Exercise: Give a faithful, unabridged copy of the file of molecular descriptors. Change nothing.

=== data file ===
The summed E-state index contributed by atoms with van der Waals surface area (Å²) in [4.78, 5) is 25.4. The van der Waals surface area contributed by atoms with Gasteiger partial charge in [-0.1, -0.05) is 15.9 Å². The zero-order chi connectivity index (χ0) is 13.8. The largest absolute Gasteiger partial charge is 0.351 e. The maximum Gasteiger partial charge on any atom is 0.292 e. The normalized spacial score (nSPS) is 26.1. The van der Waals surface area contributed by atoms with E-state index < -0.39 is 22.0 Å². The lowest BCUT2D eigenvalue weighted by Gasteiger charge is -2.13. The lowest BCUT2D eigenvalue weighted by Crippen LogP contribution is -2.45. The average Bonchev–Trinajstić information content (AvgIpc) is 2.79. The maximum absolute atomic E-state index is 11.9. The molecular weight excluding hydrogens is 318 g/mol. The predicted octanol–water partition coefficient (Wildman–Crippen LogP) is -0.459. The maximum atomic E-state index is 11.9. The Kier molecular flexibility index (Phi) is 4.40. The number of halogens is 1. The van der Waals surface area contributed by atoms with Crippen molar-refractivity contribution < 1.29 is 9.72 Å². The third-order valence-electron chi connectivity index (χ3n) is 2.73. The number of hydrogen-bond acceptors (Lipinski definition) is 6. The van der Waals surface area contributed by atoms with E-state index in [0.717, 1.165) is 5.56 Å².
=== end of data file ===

The summed E-state index contributed by atoms with van der Waals surface area (Å²) in [4.78, 5) is 25.4. The van der Waals surface area contributed by atoms with Gasteiger partial charge in [-0.1, -0.05) is 15.9 Å². The zero-order chi connectivity index (χ0) is 13.8. The largest absolute Gasteiger partial charge is 0.351 e. The maximum Gasteiger partial charge on any atom is 0.292 e. The normalized spacial score (nSPS) is 26.1. The van der Waals surface area contributed by atoms with E-state index < -0.39 is 22.0 Å². The lowest BCUT2D eigenvalue weighted by Gasteiger charge is -2.13. The lowest BCUT2D eigenvalue weighted by Crippen LogP contribution is -2.45. The average Bonchev–Trinajstić information content (AvgIpc) is 2.79. The maximum absolute atomic E-state index is 11.9. The molecular weight excluding hydrogens is 318 g/mol. The predicted octanol–water partition coefficient (Wildman–Crippen LogP) is -0.459. The maximum atomic E-state index is 11.9. The Kier molecular flexibility index (Phi) is 4.40. The number of halogens is 1. The van der Waals surface area contributed by atoms with Crippen molar-refractivity contribution < 1.29 is 9.72 Å². The third-order valence-electron chi connectivity index (χ3n) is 2.73. The number of hydrogen-bond acceptors (Lipinski definition) is 6. The van der Waals surface area contributed by atoms with E-state index in [0.717, 1.165) is 5.56 Å².